Water: Does the Colorado River compact need tweaking?

September 27, 2014

Originally posted on Summit County Citizens Voice:

‘Demand-cap’ concept could avert a compact call

The time to address water planning is before the reservoir run dry.

The time to address water planning is before the reservoir run dry.

By Bob Berwyn

FRISCO — Water managers in the Southwest are considering all sorts of options to address what is expected to become a huge shortage of water in the Colorado River Basin. But one path they haven’t explored in detail is a fundamental re-allocation of water between the Upper Basin and Lower Basin states.

That reluctance is understandable. Since 1922, the Colorado River Compact has functioned to the satisfaction of all the states using Colorado River Water. But persistently lower-than-average flows, the looming threat of an overall shortage and the uncertainties of climate change may require a new way of thinking, said Doug Kenney, head of the Colorado River Governance Initiative.

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#ColoradoRiver District seminar recap

September 27, 2014

From KREXTV.com (Brian Germ):

The Colorado River District held its annual seminar on Friday [September 18] at Two Rivers Convention Center to discuss water issues concerning the Colorado River Basin.

Each year, there is a certain topic of discussion at the seminar involving development plans or water-allocation. This year, District leaders and speakers focused on agriculture efficiency and conservation when it comes to water. Some of the challenges that are facing agriculture water users include climate change and drought.

The Colorado River District encourages the public and representatives to voice their opinions and get involved with them. They say it’s important to talk about the water in the Colorado River Basin and its use, priorities, and development.

From the Glenwood Springs Post Independent (Amy Hadden Marsh):

What would the Colorado River and Roaring Fork valleys look like without the ranches and farms? That question has been haunting me ever since I attended the Colorado River District’s water seminar in Grand Junction last week. Close to 300 people listened to speakers Brad Udall, of the Colorado Water Institute, Jeff Lukas, lead author of a report about how climate change could effect water management in the state, CSU’s Perry Cabot, Aaron Citron of the Environmental Defense Fund (EDF), Mark Harris of the Grand Valley Water Users Association and author Kevin Fedarko.

Agriculture is a large part of life on the West Slope. But, it’s not just about bucolic landscapes; it’s also about what goes on behind the scenery – the rural lifestyle and economy that depend on agriculture to survive as well as a healthy, natural environment that supports animals, plants, and humans.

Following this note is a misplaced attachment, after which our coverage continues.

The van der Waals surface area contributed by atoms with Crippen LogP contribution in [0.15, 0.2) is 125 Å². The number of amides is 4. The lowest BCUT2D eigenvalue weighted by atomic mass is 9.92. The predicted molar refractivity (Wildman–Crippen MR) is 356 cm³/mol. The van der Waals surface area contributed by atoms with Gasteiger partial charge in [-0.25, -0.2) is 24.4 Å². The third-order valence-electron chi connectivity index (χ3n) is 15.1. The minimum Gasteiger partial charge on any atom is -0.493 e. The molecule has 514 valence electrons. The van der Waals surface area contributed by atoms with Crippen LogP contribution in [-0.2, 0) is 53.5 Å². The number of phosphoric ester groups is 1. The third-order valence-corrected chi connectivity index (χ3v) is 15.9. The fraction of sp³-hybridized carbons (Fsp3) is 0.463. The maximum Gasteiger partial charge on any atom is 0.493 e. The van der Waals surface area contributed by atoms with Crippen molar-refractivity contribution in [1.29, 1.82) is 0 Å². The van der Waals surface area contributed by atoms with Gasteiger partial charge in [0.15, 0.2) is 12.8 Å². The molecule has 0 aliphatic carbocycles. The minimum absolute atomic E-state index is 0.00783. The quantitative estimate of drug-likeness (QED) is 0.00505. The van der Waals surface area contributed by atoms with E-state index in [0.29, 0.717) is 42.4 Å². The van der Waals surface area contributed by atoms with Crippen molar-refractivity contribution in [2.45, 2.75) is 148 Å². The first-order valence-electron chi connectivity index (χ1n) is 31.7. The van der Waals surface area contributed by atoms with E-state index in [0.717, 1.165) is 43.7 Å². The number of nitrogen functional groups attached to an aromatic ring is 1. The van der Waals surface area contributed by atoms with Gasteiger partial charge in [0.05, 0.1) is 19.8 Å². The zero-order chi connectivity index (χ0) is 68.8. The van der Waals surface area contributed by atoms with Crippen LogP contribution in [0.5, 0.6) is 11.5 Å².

So, what could make West Slope farms and ranches disappear? No water. Or, at least, not enough water, which is what experts from all sectors agree could very well be Colorado’s future.

Here’s the numbers part. The Colorado River serves about 40 million people right now. But, that won’t always be the case. Two years ago, the Bureau of Reclamation issued the Colorado River Basin Water Supply and Demand Study, which predicted a population increase anywhere from 9.3 million to 36.5 million people within the Colorado River Basin. That means the amount of people living in the seven basin states could almost double within the next four decades. As a result, says the study, we could be short 3.2 million acre-feet of water…

…does that mean farmers and ranchers have to give up their livelihoods and thereby cause a domino effect around the rural West in order to satisfy Front Range urban needs?[...]

Basically, the answer was “no” but, according to most of the speakers, that doesn’t mean ag folks and Front Range municipal water users should stand on their respective ends of the tug ‘o war rope, arms akimbo, refusing to budge. “Efficiency” and “conservation” were the buzzwords of the day, meaning everyone basically needs to use less water. That’s sort of a no-brainer but the real conundrum is getting everyone to agree on what that looks like.

EDF’s Aaron Citron writes a sort of ag blog for the organization’s website and he said he thought people would laugh at the idea. When I asked him why, he said that in the West, environmentalists are seen as anti-agriculture or anti-growth. But, he added, that is changing. And, it’s all because of water.

“As we talk about the future of water in the West,” he said, “there really is an important alignment between agriculture who want to keep water in place and tend to be some of the best stewards of the land and environmentalists and conservationists who also want to see the protection of open space and who want to keep water in place.”

In other words, environmentalists and ranchers can be friends. And, in terms of the West’s water future, they have to be…